The demand must not have been there for the 160ED. A pity because it's a grand scope.


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#45 Scott in NC

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Posted 11 October 2020 - 04:43 PM

The demand must not have been there for the 160ED. A pity because it's a grand scope.

Since the trend has been in favor of faster scopes, I suspect that TEC found it easier to sell the f/7 fluorite scopes than the f/8 FPL-51 scopes, even at the higher price of the fluorite models.


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#46 Jeff B

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Posted 11 October 2020 - 05:23 PM

Since the trend has been in favor of faster scopes, I suspect that TEC found it easier to sell the f/7 fluorite scopes than the f/8 FPL-51 scopes, even at the higher price of the fluorite models.

Definitely that but also combined with glass issues lead to the demise of the 160 and 200 ED's.  Yuri told me the reject rates for the matching glasses for the FPL51 for the designs were just too high and coupled with the lower demand made the 160 and 200 ED's low profit, if there was any profit at all.

 

Jeff


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#47 Scott in NC

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Posted 11 October 2020 - 05:30 PM

Thanks for that info, Jeff.



#48 vahe

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Posted 11 October 2020 - 06:02 PM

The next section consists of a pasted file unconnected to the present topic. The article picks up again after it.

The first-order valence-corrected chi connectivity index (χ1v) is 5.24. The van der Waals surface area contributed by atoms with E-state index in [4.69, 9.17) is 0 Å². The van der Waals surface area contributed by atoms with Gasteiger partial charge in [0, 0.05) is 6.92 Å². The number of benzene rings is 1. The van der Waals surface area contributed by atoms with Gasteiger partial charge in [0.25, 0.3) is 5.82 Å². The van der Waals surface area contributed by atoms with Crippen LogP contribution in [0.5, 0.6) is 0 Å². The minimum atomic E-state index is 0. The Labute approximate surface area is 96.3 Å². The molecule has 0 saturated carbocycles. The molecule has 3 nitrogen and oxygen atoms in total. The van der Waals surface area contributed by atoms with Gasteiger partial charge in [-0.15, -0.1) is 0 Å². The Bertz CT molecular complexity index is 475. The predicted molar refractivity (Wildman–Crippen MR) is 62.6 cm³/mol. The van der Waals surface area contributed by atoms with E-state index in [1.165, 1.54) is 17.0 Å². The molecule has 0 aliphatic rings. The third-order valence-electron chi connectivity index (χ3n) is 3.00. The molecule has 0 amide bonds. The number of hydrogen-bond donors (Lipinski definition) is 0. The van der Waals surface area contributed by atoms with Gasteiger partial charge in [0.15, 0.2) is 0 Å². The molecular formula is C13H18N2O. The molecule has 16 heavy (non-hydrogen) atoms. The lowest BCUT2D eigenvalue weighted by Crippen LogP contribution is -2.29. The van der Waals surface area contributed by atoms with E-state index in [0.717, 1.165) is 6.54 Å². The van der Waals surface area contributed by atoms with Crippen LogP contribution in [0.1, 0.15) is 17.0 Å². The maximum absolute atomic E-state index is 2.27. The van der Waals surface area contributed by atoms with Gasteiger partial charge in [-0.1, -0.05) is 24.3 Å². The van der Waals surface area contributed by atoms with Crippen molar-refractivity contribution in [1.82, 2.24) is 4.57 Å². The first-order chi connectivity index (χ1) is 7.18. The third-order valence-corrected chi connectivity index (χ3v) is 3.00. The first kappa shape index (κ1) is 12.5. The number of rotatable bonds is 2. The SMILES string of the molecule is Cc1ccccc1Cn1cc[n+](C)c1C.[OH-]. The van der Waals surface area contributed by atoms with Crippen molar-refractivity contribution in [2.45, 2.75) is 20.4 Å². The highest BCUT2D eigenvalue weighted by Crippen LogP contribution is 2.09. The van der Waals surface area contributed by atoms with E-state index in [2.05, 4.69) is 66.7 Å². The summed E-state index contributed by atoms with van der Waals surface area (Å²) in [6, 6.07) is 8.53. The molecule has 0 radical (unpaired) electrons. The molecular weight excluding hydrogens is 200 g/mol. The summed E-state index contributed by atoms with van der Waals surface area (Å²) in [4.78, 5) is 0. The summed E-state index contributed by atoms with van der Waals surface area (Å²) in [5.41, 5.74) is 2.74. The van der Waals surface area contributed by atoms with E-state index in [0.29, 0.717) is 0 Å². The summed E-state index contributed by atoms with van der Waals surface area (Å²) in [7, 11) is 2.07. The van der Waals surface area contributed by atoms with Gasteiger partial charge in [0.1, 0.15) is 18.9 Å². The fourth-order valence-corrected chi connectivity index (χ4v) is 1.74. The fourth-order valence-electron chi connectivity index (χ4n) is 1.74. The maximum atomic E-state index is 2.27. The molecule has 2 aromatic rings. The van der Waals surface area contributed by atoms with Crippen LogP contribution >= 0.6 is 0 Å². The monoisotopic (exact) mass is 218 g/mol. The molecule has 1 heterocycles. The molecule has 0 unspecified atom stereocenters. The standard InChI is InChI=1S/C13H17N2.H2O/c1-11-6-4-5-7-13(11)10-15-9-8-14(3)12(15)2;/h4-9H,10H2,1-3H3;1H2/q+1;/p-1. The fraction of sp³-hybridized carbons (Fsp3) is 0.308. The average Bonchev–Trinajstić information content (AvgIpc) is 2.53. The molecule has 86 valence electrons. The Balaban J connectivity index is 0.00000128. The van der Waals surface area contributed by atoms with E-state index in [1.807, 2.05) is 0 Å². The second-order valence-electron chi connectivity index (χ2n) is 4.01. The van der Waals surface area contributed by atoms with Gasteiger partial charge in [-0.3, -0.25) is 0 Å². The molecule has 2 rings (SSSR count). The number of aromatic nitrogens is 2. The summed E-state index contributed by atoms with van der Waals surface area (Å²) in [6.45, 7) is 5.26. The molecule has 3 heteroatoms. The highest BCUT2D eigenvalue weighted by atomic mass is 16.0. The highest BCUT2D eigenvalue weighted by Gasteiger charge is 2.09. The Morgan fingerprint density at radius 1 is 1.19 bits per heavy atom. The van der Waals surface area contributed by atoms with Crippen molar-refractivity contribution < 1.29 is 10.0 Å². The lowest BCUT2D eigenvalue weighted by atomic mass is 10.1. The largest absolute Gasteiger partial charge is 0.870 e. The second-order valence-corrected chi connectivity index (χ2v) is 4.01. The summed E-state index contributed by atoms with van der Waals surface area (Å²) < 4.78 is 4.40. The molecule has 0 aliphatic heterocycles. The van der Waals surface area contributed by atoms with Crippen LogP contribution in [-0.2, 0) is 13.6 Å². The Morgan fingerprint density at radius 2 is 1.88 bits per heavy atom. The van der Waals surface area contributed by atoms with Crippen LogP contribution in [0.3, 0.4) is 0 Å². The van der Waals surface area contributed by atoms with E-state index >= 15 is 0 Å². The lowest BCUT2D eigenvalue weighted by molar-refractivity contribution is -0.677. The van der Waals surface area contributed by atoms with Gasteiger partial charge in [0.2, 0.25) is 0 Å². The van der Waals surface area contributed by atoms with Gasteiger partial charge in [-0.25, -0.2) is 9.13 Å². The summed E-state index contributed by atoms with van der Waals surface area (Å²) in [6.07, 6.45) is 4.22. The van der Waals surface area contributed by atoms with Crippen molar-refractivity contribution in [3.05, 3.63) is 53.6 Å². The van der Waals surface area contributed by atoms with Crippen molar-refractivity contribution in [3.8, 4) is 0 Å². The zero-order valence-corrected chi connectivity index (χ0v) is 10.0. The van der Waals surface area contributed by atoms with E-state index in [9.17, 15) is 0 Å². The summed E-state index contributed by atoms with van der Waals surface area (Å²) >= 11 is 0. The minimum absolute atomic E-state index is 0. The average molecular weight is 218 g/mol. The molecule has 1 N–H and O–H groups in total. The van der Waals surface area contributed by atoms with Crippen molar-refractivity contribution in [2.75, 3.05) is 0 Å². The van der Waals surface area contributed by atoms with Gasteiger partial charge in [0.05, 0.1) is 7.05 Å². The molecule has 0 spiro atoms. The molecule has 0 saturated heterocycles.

Since the trend has been in favor of faster scopes, I suspect that TEC found it easier to sell the f/7 fluorite scopes than the f/8 FPL-51 scopes, even at the higher price of the fluorite models.

In an old post Yuri states that the first three APO160 F/8's were done with fluorite, I wonder where did they go and who are the lucky owners of these, if one of them ever shows up for sale it will definitely catch my attention.

.

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#49 Scott99

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Posted 11 October 2020 - 10:11 PM

If TEC's numbering system is faithful, there may be a few more than thirty 160EDs out there. Mine is No. 46. I think I got mine by posting a want ad. It was nearly a decade ago, so I don't quite remember who posted first. 

 

The demand must not have been there for the 160ED. A pity because it's a grand scope.

good to know there are more!  When CFF began posting their numbers of sold refractors it showed their customers are choosing f/6-f/7 apos over f/8-f/9 by about 10 to 1.  In general.  That was surprising to me but it explains why Tak, TEC, AP, etc. are going with f/6 or f/7.   

With the TEC160 the f/7 FL was a lot more expensive so the ratio is probably lower, I doubt there are 400 160FL's out there.



#50 Jeff B

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Posted 11 October 2020 - 10:22 PM

In an old post Yuri states that the first three APO160 F/8's were done with fluorite, I wonder where did they go and who are the lucky owners of these, if one of them ever shows up for sale it will definitely catch my attention.

.

Vahe 

Now that would be a nice scope!  I really like the F8 focal ratio myself.  

 

The comments about the 160ED's bulk I find interesting as for a 6.3" F8 triplet with the big 3.5" FT focuser, I consider it to be "light weight for" its aperture.  My CFF is actually about two pounds heavier despite its shorter length.  

 

Jeff

Attached Thumbnails

  • CFF With TEC 160ED R.jpg
  • TEC 160 Outside.jpg